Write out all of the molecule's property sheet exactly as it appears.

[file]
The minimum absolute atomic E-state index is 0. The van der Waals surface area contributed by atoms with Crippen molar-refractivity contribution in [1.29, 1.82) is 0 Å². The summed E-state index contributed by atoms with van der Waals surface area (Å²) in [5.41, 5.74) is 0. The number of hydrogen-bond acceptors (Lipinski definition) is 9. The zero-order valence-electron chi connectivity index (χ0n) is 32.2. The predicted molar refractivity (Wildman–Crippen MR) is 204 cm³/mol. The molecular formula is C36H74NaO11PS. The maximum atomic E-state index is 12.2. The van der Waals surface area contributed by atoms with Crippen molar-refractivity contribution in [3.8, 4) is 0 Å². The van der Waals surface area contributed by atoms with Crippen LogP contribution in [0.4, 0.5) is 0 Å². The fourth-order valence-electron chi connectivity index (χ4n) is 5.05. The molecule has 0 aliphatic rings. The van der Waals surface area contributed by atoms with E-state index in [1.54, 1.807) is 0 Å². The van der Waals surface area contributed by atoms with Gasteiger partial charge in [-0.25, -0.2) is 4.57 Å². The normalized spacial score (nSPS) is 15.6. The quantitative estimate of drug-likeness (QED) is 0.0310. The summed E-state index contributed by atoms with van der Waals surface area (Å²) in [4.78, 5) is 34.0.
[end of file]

The minimum absolute atomic E-state index is 0. The van der Waals surface area contributed by atoms with Crippen molar-refractivity contribution in [1.29, 1.82) is 0 Å². The summed E-state index contributed by atoms with van der Waals surface area (Å²) in [5.41, 5.74) is 0. The number of hydrogen-bond acceptors (Lipinski definition) is 9. The zero-order valence-electron chi connectivity index (χ0n) is 32.2. The predicted molar refractivity (Wildman–Crippen MR) is 204 cm³/mol. The molecular formula is C36H74NaO11PS. The maximum atomic E-state index is 12.2. The van der Waals surface area contributed by atoms with Crippen molar-refractivity contribution in [3.8, 4) is 0 Å². The van der Waals surface area contributed by atoms with Crippen LogP contribution in [0.4, 0.5) is 0 Å². The fourth-order valence-electron chi connectivity index (χ4n) is 5.05. The molecule has 0 aliphatic rings. The van der Waals surface area contributed by atoms with E-state index in [1.54, 1.807) is 0 Å². The van der Waals surface area contributed by atoms with Gasteiger partial charge in [-0.25, -0.2) is 4.57 Å². The normalized spacial score (nSPS) is 15.6. The quantitative estimate of drug-likeness (QED) is 0.0310. The summed E-state index contributed by atoms with van der Waals surface area (Å²) in [4.78, 5) is 34.0.